BIG CYPRESS — The Tribal Historic Preservation Office finally has a home befitting its service to the Tribe.
The Major Billy L. Cypress Building opened to great fanfare Oct. 23. With about 10,000 square-feet of interior space, the building houses 20 THPO and 11 Ah-Tah-Thi-Ki Museum employees.
There is also plenty of room for Work Experience Program (WEP) and Student Work Experience Program (SWEP) participants.
The legacy of Billy L. Cypress, the original THPO and museum director from 2002-2004, is on display in the building and in the work THPO does every day.
A large tent was filled to capacity and then some for the opening ceremony as dignitaries commented on the impressive structure.
“Everyone has a story about what Billy did and what he gave,” said Chairman Marcellus W. Osceola Jr. “He dedicated himself to telling our story. His legacy lives on because we continue to tell our own story today.”
THPO’s mission is to support the Tribe’s efforts to sustain its cultural and historic resources. It also investigates, interprets, preserves and manages the Tribe’s cultural resources through community engagement.
The new building took about 14 months to complete and is large enough to hold all the tools necessary for the department to succeed in its mission.
“I think Billy would have been proud of his little project here,” said Big Cypress Board Rep. Joe Frank. “Now it’s a full-fledged museum and we are ready to move forward. There is still a lot of history out there.”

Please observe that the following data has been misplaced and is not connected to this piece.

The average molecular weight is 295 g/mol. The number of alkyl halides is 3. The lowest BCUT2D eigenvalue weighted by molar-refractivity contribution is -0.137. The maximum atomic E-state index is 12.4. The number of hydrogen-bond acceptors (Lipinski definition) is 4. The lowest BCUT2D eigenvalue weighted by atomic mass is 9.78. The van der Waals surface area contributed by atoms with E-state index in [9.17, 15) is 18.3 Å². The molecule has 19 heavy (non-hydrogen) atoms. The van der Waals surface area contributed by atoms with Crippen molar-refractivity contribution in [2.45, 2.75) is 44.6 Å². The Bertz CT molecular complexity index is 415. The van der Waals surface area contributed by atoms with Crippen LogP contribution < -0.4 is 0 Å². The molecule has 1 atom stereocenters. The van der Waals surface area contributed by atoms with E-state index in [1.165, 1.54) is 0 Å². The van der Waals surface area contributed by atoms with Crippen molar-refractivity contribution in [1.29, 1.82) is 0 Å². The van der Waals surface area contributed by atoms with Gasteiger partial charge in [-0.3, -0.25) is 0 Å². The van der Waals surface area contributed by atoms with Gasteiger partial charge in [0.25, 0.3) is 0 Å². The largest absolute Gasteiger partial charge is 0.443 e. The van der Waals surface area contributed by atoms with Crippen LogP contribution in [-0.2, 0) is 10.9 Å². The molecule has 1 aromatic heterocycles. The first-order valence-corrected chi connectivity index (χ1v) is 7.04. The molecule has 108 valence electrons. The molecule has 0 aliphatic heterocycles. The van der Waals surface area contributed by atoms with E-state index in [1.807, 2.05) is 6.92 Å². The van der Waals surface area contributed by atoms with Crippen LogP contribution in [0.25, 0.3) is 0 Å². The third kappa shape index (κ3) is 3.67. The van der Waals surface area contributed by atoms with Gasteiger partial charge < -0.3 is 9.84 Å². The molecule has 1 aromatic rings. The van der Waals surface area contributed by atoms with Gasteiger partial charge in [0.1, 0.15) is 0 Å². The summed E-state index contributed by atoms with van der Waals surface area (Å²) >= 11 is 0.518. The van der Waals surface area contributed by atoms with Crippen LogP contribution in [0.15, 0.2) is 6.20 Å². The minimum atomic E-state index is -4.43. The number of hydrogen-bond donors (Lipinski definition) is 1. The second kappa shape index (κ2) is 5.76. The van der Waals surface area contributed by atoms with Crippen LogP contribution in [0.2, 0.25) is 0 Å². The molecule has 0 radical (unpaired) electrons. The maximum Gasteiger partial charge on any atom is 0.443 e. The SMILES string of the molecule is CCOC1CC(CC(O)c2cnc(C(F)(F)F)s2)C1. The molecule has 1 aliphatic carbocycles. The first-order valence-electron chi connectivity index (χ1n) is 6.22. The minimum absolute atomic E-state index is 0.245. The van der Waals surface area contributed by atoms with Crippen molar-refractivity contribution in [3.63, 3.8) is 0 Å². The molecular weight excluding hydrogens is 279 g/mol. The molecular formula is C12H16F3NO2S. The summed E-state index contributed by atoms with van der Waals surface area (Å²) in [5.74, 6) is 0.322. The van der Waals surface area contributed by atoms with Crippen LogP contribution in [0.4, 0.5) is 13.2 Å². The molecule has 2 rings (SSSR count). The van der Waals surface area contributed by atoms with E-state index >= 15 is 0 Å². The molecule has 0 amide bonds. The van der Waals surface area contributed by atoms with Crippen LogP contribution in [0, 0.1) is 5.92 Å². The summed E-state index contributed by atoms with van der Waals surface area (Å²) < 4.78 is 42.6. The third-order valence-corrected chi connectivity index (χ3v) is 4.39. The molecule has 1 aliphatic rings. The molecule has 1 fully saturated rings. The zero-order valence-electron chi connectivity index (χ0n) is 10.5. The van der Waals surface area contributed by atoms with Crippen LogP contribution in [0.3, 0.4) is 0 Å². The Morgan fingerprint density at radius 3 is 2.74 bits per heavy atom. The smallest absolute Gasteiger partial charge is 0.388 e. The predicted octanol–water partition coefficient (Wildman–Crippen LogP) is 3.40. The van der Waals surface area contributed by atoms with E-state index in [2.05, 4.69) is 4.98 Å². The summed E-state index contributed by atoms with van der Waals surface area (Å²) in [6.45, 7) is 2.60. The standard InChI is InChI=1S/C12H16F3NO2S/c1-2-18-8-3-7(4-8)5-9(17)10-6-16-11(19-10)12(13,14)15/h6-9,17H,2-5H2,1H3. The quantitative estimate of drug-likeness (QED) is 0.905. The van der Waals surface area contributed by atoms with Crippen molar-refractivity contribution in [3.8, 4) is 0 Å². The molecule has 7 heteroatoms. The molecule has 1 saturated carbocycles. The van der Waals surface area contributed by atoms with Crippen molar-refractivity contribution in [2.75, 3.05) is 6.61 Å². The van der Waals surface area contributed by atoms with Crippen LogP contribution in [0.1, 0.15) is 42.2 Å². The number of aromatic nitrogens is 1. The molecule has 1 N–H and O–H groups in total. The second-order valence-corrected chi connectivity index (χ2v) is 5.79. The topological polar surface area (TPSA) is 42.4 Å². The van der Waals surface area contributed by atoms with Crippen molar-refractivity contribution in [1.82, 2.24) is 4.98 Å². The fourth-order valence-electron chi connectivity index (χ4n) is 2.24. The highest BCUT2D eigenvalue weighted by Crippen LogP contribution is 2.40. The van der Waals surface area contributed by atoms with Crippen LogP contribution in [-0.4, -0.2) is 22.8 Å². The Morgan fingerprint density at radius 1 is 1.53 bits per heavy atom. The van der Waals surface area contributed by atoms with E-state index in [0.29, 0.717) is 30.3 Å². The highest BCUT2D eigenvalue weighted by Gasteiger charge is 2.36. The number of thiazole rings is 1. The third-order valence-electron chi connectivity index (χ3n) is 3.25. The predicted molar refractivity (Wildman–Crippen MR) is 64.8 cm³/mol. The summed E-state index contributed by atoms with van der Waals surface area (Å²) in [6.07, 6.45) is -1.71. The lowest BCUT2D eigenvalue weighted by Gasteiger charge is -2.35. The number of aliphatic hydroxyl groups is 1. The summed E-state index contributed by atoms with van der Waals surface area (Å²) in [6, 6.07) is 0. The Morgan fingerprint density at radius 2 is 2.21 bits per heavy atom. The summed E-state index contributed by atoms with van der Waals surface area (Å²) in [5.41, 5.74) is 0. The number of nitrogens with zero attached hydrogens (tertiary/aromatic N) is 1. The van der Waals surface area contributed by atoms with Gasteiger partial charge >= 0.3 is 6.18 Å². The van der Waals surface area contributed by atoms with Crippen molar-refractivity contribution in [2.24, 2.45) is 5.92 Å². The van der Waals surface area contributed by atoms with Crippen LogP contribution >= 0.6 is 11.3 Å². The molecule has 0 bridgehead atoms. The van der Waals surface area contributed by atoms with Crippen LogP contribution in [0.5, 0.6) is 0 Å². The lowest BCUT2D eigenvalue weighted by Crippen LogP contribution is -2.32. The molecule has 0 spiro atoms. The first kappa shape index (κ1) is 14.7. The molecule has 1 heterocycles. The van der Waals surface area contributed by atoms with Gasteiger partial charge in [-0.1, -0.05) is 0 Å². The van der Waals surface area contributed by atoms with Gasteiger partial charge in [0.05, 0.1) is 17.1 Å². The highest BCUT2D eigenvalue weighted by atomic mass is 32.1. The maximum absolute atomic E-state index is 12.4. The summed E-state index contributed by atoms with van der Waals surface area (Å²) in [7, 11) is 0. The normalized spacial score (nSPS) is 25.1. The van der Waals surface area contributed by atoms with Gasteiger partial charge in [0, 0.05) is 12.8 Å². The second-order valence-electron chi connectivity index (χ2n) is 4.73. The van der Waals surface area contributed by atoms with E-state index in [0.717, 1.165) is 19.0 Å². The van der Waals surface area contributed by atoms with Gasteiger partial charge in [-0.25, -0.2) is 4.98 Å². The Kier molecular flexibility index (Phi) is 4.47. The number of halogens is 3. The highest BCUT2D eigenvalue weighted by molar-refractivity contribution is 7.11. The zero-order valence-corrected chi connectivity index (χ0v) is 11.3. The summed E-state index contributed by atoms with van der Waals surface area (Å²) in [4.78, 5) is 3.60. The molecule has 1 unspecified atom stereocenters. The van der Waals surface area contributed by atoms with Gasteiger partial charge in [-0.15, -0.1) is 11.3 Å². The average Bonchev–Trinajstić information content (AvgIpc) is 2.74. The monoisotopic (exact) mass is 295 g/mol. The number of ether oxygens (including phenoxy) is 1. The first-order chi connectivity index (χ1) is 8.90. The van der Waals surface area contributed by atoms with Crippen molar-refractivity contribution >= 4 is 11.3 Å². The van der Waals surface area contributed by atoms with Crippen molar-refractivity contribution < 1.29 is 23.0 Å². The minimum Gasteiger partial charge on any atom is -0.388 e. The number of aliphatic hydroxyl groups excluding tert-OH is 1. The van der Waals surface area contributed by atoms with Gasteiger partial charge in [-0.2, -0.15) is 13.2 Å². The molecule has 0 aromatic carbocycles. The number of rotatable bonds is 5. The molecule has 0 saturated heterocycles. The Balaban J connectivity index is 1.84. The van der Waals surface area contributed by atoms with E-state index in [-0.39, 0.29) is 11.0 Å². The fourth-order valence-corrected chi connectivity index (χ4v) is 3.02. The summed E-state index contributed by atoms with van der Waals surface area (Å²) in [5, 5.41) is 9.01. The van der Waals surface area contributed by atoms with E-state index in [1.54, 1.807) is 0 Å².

Brighton Councilman Larry Howard noted the historic aspect of the day.
“This building will tell our story for years to come,” Councilman Howard said. “We as a Tribe crawled before we walked and today we stand here proudly and see the fruits of our labor.”
The building, located next to the Ah-Tah-Thi-Ki Museum, is decorated with large modern photographs of artifacts, Tribal members, landscapes and other details depicting the work done within its walls.
Even the elevator gives a nod to the building’s location; a mural of a native cypress swamp covers the walls from floor to ceiling.
“Sometimes we get caught up in the fast pace of 2019 and forget about who we are,” said Quenton Cypress, THPO community engagement manager.
“We fought to be here today and this is a great way to remind everyone. I encourage everyone to come by and bring your children.”
Valerie Hauser, director of the office of Native American affairs at the Advisory Council on Historic Preservation, came from Washington, D.C., for the opening ceremony.
The ACHP is an independent federal agency that promotes the preservation, enhancement and productive use of the nation’s historic resources and advises the President and Congress on national historic preservation policy.
“I knew Billy and he would be proud of what the Tribe and THPO have accomplished,” Hauser said. “This is one of 194 Tribes with a THPO office, but in my 20 years of experience this Tribe is a leader. It is leading the nation in how to do it well. Tribal preservation is at the heart of Tribal sovereignty. Your work has helped the Seminole Tribe thrive.”
Former BC Councilmen Cicero Osceola and Mondo Tiger remarked about the impact Cypress had on the Tribe.
BC Councilman David Cypress credited former Chairman James Billie and Cypress for dreaming of building a museum.
“I’m glad we got it done,” said President Mitchell Cypress. “James [Billie] and Billy [Cypress] planted a seed that sprouted into what we have today.”
Former Chairman Billie reminisced about Billy Cypress; the two grew up together.